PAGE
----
In another aspect, the first and second threshold values can be implemented in a personal area network information base in the MAC layer module.
  • [0048]
    In another aspect, the LACK response can be generated when a memory for receiving data is storing a predetermined amount of the data.
  • [0049]
    In another aspect, the ACK response can be generated when a memory for receiving the data is storing less than the predetermined amount of the data.
  • [0050]
    In another aspect, the MAC layer module further can include a MAC layer management entity (MLME) that includes a discovery request primitive to determine data rates supported by a target PHY layer module, a discovery indication primitive to indicate the data rates supported by the target PHY layer module, and a discovery confirm primitive to indicate a result of a discovery request.
  • [0051]
    In another embodiment, a method of managing data rate in a wireless communication device can comprise receiving a request to indicate a PHY mode of the wireless communication device, sending a response indicating the PHY mode of the wireless communication device, and transmitting a limit acknowledgement (LACK) response after receiving a data frame while within a specified threshold of a buffer capacity limit. The LACK response indicates that the data frame was successfully received and that a receiver of the LACK response should send data to the wireless communication device at a lower data rate.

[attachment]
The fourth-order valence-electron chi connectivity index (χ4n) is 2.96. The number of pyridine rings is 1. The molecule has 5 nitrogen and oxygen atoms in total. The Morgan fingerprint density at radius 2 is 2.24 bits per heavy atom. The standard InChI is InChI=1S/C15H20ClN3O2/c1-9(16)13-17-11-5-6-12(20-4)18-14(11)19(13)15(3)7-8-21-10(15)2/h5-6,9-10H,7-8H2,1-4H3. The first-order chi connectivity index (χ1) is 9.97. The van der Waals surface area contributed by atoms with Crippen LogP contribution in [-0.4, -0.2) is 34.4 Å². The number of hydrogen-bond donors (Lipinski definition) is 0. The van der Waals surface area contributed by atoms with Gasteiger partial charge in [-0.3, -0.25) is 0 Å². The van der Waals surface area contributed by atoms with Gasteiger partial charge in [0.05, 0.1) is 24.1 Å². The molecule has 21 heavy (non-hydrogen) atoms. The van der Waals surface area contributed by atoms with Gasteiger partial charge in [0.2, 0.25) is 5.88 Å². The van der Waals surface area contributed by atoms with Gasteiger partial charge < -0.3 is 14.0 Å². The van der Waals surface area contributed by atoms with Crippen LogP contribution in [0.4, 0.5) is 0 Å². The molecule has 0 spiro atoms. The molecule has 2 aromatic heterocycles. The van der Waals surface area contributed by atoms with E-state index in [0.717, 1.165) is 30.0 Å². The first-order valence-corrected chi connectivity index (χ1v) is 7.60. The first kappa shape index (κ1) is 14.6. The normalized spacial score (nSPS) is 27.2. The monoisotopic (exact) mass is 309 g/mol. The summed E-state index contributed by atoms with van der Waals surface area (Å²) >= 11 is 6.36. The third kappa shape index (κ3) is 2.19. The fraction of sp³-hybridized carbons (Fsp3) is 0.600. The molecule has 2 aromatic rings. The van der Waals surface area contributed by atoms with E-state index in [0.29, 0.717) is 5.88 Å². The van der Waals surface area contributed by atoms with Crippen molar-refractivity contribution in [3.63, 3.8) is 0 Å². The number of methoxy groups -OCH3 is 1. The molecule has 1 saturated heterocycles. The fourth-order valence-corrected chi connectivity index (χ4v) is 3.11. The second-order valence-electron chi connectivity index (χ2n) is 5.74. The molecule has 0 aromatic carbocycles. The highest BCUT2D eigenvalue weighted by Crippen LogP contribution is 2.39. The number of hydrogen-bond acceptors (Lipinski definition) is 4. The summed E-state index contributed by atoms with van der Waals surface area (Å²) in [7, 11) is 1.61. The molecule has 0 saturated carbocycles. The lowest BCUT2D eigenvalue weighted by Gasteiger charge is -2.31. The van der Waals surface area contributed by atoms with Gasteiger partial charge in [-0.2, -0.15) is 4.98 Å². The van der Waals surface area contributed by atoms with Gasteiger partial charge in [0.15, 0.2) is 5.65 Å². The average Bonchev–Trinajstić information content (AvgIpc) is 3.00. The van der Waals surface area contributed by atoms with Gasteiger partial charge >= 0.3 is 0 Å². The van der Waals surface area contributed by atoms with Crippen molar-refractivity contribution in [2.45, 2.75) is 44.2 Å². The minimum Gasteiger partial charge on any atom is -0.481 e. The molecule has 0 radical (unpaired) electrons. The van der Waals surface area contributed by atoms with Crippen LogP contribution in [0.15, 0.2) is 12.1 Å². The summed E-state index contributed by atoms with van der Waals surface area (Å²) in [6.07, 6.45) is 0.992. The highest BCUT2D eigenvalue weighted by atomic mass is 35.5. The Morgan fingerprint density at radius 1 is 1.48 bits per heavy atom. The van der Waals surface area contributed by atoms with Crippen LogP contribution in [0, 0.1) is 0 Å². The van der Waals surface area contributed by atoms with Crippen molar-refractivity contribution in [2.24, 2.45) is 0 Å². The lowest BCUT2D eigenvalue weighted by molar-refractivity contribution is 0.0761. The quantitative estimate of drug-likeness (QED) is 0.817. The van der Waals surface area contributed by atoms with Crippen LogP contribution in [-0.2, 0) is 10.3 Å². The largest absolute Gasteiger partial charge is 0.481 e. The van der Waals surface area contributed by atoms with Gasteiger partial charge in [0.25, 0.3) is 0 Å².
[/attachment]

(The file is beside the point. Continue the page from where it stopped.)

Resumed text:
• [0052]
    In another aspect, the method can further comprise transmitting an acknowledgement (ACK) response after receiving a data frame when within a specified threshold below a buffer capacity limit, wherein the ACK response indicates that the data frame was successfully received and that a receiver of the ACK response can send data to the wireless communication device at a higher data rate.
  • [0053]
    In another aspect, the method can further comprise using a reserved bit in an acknowledgement frame of a wireless communication protocol for a personal area network to send the LACK response.
  • [0054]
    In another aspect, the wireless communication protocol can be an 802.15.4 wireless communication protocol.
  • [0055]
    In another aspect, the method can further comprise updating a counter when the LACK response or the ACK response is sent. The counter can be related to a data rate to be used when transmitting data to the wireless communication device.
  • [0056]
    In another aspect, the method can further comprise updating a neighbor table with the PHY mode for the wireless communication device when the PHY mode is received from the wireless communication device.
  • [0057]
    In another aspect, the PHY mode can indicate a data rate and/or a frame size for the wireless communication device.
  • [0058]
    In another aspect, the method can further comprise sending a response from an initiator MAC layer module to an initiator network layer module indicating the PHY mode of the wireless communication device, sending a confirm response from a MAC layer module to a network layer module after a specified duration of time expires.
  • [0059]
    In another aspect, the response indicating the PHY mode of the wireless communication device can include data rates supported by the wireless communication device.
  • [0060]
    In another aspect, the method can further comprise checking the counter against a LACK threshold and an ACK threshold to determine whether to lower or raise a data rate being used to transmit data to the wireless communication device.
  • [0061]